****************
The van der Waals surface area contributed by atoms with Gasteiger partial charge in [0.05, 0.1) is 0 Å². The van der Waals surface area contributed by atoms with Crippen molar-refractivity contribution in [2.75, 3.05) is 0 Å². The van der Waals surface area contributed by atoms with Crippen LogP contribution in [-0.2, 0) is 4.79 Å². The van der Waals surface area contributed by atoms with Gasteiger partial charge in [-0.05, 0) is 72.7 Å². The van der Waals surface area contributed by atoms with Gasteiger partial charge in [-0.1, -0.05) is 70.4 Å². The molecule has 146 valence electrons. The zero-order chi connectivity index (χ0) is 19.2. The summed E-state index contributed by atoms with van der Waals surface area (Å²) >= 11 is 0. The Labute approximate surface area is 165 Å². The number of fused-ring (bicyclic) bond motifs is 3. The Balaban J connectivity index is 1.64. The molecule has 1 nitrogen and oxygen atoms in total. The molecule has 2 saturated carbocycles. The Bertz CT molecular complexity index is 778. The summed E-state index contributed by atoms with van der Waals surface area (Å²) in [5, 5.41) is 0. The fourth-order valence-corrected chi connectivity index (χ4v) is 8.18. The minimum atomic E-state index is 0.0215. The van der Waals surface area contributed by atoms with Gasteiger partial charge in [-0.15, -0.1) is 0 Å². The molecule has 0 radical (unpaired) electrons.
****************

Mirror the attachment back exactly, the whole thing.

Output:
The van der Waals surface area contributed by atoms with Gasteiger partial charge in [0.05, 0.1) is 0 Å². The van der Waals surface area contributed by atoms with Crippen molar-refractivity contribution in [2.75, 3.05) is 0 Å². The van der Waals surface area contributed by atoms with Crippen LogP contribution in [-0.2, 0) is 4.79 Å². The van der Waals surface area contributed by atoms with Gasteiger partial charge in [-0.05, 0) is 72.7 Å². The van der Waals surface area contributed by atoms with Gasteiger partial charge in [-0.1, -0.05) is 70.4 Å². The molecule has 146 valence electrons. The zero-order chi connectivity index (χ0) is 19.2. The summed E-state index contributed by atoms with van der Waals surface area (Å²) >= 11 is 0. The Labute approximate surface area is 165 Å². The number of fused-ring (bicyclic) bond motifs is 3. The Balaban J connectivity index is 1.64. The molecule has 1 nitrogen and oxygen atoms in total. The molecule has 2 saturated carbocycles. The Bertz CT molecular complexity index is 778. The summed E-state index contributed by atoms with van der Waals surface area (Å²) in [5, 5.41) is 0. The fourth-order valence-corrected chi connectivity index (χ4v) is 8.18. The minimum atomic E-state index is 0.0215. The van der Waals surface area contributed by atoms with Gasteiger partial charge in [-0.15, -0.1) is 0 Å². The molecule has 0 radical (unpaired) electrons.